The other person the Church places before us today is the person of Judas, the disciple. Now Judas sees what happens and thinks to himself, “What a waste! That oil could have been sold for three hundred denarii!” He says this out loud in his hypocrisy. “We could have used that money and given it to the poor!” But even the evangelist testifies and says that he couldn’t care less about the poor. What he cares about is his profit, his pockets, because he used to steal even from the money box of donations. Judas, the disciple, the one who was chosen, the one who was sent out with the disciples, the one who cast out demons, the one who participated and saw the miracles, the one who walked with Christ, thinks to himself, “I cannot follow this man.” He thinks, “This is foolish. He is not the leader I thought He would be. If He is not going to be the leader that I thought He would be, then I will not be the person that I want to be. I want to follow a leader, I want to be in the entourage of a person who is successful and popular, a person that will lead with might, a person that will lead with power, a person that will have political influence, not this poor humble righteous person, who loves the poor, sinful, brokenhearted and the sick. I am not interested in any of those things. I am interested in following a man of power.” So Judas sets it in his heart that day to make a profit, even off of Christ. He could have sold the oil for three hundred denarii. So he thinks to himself, “Well, I can make thirty pieces of silver elsewhere. If I could not sell the oil, then let me sell Him, let me betray Him.” And he sets it in His heart that night to sell His own Savior.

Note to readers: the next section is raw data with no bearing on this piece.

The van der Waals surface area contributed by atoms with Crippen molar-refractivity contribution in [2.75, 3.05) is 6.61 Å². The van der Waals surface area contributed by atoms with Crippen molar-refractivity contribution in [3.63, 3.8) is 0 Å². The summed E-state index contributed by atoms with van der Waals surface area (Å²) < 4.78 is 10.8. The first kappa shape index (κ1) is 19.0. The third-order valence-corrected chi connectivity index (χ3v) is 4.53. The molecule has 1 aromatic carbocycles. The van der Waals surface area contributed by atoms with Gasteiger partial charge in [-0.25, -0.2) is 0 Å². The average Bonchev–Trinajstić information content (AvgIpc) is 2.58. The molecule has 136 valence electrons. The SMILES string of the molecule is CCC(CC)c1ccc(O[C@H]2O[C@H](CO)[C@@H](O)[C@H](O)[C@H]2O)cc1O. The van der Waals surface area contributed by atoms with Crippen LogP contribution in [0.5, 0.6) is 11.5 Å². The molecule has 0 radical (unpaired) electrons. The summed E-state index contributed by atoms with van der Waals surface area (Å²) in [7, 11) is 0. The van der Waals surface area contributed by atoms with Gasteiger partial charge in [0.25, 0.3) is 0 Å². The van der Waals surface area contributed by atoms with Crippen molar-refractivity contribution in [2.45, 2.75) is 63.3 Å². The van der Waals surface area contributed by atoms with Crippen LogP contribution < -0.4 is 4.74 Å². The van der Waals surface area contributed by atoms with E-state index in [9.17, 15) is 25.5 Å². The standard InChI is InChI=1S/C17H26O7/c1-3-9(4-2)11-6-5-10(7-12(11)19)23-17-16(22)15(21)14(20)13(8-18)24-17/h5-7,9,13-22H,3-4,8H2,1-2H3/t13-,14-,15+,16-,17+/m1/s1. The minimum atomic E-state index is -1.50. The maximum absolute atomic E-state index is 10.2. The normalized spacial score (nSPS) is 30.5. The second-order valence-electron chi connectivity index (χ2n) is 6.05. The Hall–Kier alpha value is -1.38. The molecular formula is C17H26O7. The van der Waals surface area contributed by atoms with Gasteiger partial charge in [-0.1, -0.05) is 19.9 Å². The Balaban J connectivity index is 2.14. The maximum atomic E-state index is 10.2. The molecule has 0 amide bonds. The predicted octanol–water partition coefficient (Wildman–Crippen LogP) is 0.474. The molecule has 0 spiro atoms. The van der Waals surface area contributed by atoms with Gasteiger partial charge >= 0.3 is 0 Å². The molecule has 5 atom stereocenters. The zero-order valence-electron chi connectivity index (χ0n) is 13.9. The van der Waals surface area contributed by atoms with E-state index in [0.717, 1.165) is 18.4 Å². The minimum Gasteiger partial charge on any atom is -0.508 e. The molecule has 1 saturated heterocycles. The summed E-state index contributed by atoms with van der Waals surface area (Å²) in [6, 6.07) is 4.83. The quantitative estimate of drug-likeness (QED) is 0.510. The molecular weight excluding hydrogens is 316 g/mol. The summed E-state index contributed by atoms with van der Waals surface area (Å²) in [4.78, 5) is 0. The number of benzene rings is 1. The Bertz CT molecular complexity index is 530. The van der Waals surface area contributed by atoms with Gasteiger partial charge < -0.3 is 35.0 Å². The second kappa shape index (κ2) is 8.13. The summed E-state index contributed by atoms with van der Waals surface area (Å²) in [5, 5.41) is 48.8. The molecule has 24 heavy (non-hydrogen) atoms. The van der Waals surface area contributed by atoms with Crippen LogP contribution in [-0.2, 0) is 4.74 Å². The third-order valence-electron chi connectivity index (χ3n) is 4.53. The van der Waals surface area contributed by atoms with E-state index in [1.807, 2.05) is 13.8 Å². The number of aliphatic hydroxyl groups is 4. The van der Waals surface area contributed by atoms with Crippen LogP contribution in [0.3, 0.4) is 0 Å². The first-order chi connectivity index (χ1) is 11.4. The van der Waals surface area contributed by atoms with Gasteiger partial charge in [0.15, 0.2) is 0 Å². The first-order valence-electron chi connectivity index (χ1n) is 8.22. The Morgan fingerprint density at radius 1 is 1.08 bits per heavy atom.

One woman gave up oil and she offered it to Christ. The other offered Christ for thirty pieces of silver. Which will we be? Will we be the person who recognizes his or her brokenness and asks

to be restored, healed, and reconciled? Or will we be the one who has always been part of the following, but steps out and sells Him for the smallest of amounts, for a little bit of lust, greed, jealousy, anger, for our own pride? My beloved, the Church sets this before us today, and tells us to choose wisely. The Church encourages us and tells us to keep our eyes on that woman. You come to Christ, you anoint Him with your offering. Sit at His feet and weep and let your prayer be, “Lord, please let me lay down at your feet and accept my repentance.”

To God be all glory now and forever and unto the ages of all ages, Amen.